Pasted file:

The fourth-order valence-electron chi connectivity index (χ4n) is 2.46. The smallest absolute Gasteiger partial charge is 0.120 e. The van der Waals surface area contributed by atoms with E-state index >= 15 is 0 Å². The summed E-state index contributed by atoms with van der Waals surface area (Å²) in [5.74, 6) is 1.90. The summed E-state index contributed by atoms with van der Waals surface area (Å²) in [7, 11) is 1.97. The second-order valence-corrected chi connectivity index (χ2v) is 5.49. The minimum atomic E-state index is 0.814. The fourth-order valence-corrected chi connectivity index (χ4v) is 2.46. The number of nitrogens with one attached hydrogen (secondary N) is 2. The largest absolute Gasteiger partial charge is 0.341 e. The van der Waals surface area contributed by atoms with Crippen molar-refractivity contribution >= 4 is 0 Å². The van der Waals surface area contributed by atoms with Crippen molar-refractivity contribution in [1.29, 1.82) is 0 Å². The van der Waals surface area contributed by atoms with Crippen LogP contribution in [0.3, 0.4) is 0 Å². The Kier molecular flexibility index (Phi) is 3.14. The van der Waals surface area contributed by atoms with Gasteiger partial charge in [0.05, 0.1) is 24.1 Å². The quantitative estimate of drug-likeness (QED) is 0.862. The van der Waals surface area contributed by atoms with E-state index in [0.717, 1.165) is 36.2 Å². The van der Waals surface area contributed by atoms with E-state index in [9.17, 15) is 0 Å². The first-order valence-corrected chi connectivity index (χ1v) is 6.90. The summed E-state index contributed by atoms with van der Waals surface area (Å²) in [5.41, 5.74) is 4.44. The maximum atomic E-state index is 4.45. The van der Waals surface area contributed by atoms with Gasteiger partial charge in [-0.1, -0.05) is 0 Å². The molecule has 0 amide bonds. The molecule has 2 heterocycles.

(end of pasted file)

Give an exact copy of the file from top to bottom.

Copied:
The fourth-order valence-electron chi connectivity index (χ4n) is 2.46. The smallest absolute Gasteiger partial charge is 0.120 e. The van der Waals surface area contributed by atoms with E-state index >= 15 is 0 Å². The summed E-state index contributed by atoms with van der Waals surface area (Å²) in [5.74, 6) is 1.90. The summed E-state index contributed by atoms with van der Waals surface area (Å²) in [7, 11) is 1.97. The second-order valence-corrected chi connectivity index (χ2v) is 5.49. The minimum atomic E-state index is 0.814. The fourth-order valence-corrected chi connectivity index (χ4v) is 2.46. The number of nitrogens with one attached hydrogen (secondary N) is 2. The largest absolute Gasteiger partial charge is 0.341 e. The van der Waals surface area contributed by atoms with Crippen molar-refractivity contribution >= 4 is 0 Å². The van der Waals surface area contributed by atoms with Crippen molar-refractivity contribution in [1.29, 1.82) is 0 Å². The van der Waals surface area contributed by atoms with Crippen LogP contribution in [0.3, 0.4) is 0 Å². The Kier molecular flexibility index (Phi) is 3.14. The van der Waals surface area contributed by atoms with Gasteiger partial charge in [0.05, 0.1) is 24.1 Å². The quantitative estimate of drug-likeness (QED) is 0.862. The van der Waals surface area contributed by atoms with E-state index in [0.717, 1.165) is 36.2 Å². The van der Waals surface area contributed by atoms with E-state index in [9.17, 15) is 0 Å². The first-order valence-corrected chi connectivity index (χ1v) is 6.90. The summed E-state index contributed by atoms with van der Waals surface area (Å²) in [5.41, 5.74) is 4.44. The maximum atomic E-state index is 4.45. The van der Waals surface area contributed by atoms with Gasteiger partial charge in [-0.1, -0.05) is 0 Å². The molecule has 0 amide bonds. The molecule has 2 heterocycles.